The Wannacry attack in May cost the NHS £180,000 in emergency measures, an MP has said.
A number of NHS trusts in the UK, as well as organisations across 150 countries, were left stricken by Wannacry - resulting in NHS services being shut down and operations reportedly being cancelled.
Responding on 27 June to a question on the Parliament website Jackie Doyle-Price, Conservative MP for Thurrock and parliamentary under-secretary for the Department of Health, said that total cost of the emergency measures implemented was £180,000 - covered by the budgets of NHS Digital and NHS England.
"Cyber-resilience in the health and care system is an issue that the government takes very seriously," she said. "We have changed the NHS standard contract to include, from April 2017, cybersecurity requirements.
"The 12 May 2017 ransomware incident affected the NHS in the UK. It is standard practice to review any major incident in the NHS. Further, the chief information officer for health and care is undertaking a review into the May 2017 cyberattack which is expected to conclude in the autumn."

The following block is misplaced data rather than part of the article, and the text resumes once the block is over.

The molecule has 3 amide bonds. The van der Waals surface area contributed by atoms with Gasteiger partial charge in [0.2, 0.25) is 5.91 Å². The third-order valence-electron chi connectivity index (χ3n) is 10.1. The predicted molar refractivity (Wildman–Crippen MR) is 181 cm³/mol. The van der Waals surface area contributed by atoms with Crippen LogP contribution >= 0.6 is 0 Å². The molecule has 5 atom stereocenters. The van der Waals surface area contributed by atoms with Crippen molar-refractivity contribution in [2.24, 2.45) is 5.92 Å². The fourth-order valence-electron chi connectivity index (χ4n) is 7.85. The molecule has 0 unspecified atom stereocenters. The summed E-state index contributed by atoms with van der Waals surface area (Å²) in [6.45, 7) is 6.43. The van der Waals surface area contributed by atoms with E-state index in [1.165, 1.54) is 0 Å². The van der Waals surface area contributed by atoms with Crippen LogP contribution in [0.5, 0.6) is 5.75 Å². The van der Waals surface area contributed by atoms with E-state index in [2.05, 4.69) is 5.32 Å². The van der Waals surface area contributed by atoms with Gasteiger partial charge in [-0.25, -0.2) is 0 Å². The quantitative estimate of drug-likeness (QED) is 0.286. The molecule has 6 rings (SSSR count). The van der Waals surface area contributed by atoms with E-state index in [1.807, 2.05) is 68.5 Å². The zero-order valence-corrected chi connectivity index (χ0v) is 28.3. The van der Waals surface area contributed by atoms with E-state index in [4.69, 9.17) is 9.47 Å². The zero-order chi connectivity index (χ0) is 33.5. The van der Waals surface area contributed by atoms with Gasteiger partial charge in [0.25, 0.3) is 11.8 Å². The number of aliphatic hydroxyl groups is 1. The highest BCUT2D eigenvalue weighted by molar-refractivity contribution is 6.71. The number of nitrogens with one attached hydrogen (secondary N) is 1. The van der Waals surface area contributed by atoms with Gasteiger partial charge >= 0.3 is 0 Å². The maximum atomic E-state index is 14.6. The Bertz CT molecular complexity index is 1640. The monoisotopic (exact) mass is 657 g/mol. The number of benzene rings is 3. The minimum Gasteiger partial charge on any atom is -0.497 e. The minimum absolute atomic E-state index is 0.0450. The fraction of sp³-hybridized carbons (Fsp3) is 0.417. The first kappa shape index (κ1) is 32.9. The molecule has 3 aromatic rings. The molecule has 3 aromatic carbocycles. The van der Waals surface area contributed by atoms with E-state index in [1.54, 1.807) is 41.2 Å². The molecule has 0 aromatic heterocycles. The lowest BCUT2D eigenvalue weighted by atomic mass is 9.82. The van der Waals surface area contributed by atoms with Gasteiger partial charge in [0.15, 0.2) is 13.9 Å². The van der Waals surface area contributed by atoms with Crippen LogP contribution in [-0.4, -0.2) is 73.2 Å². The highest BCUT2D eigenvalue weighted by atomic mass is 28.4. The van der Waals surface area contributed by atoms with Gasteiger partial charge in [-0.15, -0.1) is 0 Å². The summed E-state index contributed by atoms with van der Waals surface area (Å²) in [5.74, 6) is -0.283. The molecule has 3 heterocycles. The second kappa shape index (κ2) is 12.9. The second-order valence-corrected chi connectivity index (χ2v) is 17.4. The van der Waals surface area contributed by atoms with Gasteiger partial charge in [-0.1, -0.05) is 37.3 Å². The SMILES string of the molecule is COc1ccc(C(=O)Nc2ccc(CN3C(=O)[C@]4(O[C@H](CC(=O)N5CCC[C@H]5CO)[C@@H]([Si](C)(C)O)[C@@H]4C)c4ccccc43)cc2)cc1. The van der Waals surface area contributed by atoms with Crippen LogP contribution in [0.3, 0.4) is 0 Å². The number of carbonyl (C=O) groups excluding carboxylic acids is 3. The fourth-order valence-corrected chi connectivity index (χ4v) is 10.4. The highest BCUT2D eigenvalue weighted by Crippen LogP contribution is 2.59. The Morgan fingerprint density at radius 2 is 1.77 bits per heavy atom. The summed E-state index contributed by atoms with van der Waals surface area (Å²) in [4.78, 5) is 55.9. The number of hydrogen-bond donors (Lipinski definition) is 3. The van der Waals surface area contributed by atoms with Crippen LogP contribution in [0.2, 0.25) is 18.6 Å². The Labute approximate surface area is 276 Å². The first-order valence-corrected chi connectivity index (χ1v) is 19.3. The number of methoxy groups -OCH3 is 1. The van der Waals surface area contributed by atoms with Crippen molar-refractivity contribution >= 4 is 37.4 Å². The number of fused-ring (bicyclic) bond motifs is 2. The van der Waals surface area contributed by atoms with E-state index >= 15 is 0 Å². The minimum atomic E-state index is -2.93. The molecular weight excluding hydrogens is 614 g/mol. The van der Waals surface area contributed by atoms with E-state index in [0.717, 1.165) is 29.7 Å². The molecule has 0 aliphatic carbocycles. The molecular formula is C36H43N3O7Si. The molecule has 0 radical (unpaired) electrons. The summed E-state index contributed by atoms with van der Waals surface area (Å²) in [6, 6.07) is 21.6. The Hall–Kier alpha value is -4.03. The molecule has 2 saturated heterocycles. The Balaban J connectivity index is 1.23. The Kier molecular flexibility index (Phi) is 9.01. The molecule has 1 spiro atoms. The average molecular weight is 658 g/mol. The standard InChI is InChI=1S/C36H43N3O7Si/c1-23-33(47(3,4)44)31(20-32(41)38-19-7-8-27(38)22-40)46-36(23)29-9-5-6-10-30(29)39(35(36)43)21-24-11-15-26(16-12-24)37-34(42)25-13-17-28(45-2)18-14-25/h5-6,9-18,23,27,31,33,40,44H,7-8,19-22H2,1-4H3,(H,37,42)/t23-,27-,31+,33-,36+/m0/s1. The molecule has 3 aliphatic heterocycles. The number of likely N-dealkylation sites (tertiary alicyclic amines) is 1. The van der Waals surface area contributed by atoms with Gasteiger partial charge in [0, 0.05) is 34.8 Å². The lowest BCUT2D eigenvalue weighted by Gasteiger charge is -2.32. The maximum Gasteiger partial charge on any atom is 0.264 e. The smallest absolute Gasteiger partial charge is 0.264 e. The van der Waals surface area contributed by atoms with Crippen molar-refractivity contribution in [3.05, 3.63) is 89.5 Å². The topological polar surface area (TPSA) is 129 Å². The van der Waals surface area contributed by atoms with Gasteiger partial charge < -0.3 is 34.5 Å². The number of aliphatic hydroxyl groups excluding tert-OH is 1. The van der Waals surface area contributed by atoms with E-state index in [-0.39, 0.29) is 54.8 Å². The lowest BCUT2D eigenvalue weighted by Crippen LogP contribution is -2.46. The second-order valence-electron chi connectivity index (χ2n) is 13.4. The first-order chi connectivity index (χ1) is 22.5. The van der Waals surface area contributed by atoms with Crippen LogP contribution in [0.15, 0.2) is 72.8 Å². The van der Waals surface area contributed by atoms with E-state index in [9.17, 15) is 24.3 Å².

Doyle-Price added that any costs incurred by individual trusts or other NHS organisations are not included in the figure, with these costs not collected centrally by the government or the NHS.
Unsupported operating systems
Machines running older operating system (OS) Windows XP were considered to be more at risk to the Wannacry exploit than newer versions of the OS, which is why the NHS is thought to have been hit so hard by the attack.
A series of Freedom of Information requests made by CRN in March - two months before the Wannacry attack - revealed that 4.7 per cent of all NHS machines were still running Windows XP.
This same figure was quoted by the NHS the day after the Wannacry attack hit and has again been used by Doyle-Price, who claimed that the percentage is down from December 2015 when between 15 and 18 per cent of machines were running XP.
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